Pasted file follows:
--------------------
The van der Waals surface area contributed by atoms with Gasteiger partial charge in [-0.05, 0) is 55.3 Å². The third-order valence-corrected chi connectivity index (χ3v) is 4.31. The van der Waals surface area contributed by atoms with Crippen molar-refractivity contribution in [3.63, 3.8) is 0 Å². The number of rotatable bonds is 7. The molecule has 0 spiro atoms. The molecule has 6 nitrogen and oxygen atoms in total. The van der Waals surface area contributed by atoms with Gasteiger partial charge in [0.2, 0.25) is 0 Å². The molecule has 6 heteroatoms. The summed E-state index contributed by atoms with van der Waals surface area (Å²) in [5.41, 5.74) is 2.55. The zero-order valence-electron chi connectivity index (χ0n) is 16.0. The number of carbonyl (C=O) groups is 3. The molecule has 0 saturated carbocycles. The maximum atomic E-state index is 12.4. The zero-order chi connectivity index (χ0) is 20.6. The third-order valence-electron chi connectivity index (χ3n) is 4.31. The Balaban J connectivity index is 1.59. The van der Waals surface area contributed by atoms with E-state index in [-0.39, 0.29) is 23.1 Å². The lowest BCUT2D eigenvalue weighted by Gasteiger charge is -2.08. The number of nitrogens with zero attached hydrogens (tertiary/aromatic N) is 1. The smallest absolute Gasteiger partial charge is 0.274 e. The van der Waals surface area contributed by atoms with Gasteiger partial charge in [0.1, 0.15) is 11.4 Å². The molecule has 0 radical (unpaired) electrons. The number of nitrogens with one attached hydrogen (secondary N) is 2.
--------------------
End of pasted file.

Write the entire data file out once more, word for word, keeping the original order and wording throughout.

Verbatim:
The van der Waals surface area contributed by atoms with Gasteiger partial charge in [-0.05, 0) is 55.3 Å². The third-order valence-corrected chi connectivity index (χ3v) is 4.31. The van der Waals surface area contributed by atoms with Crippen molar-refractivity contribution in [3.63, 3.8) is 0 Å². The number of rotatable bonds is 7. The molecule has 0 spiro atoms. The molecule has 6 nitrogen and oxygen atoms in total. The van der Waals surface area contributed by atoms with Gasteiger partial charge in [0.2, 0.25) is 0 Å². The molecule has 6 heteroatoms. The summed E-state index contributed by atoms with van der Waals surface area (Å²) in [5.41, 5.74) is 2.55. The zero-order valence-electron chi connectivity index (χ0n) is 16.0. The number of carbonyl (C=O) groups is 3. The molecule has 0 saturated carbocycles. The maximum atomic E-state index is 12.4. The zero-order chi connectivity index (χ0) is 20.6. The third-order valence-electron chi connectivity index (χ3n) is 4.31. The Balaban J connectivity index is 1.59. The van der Waals surface area contributed by atoms with E-state index in [-0.39, 0.29) is 23.1 Å². The lowest BCUT2D eigenvalue weighted by Gasteiger charge is -2.08. The number of nitrogens with zero attached hydrogens (tertiary/aromatic N) is 1. The smallest absolute Gasteiger partial charge is 0.274 e. The van der Waals surface area contributed by atoms with Gasteiger partial charge in [0.1, 0.15) is 11.4 Å². The molecule has 0 radical (unpaired) electrons. The number of nitrogens with one attached hydrogen (secondary N) is 2.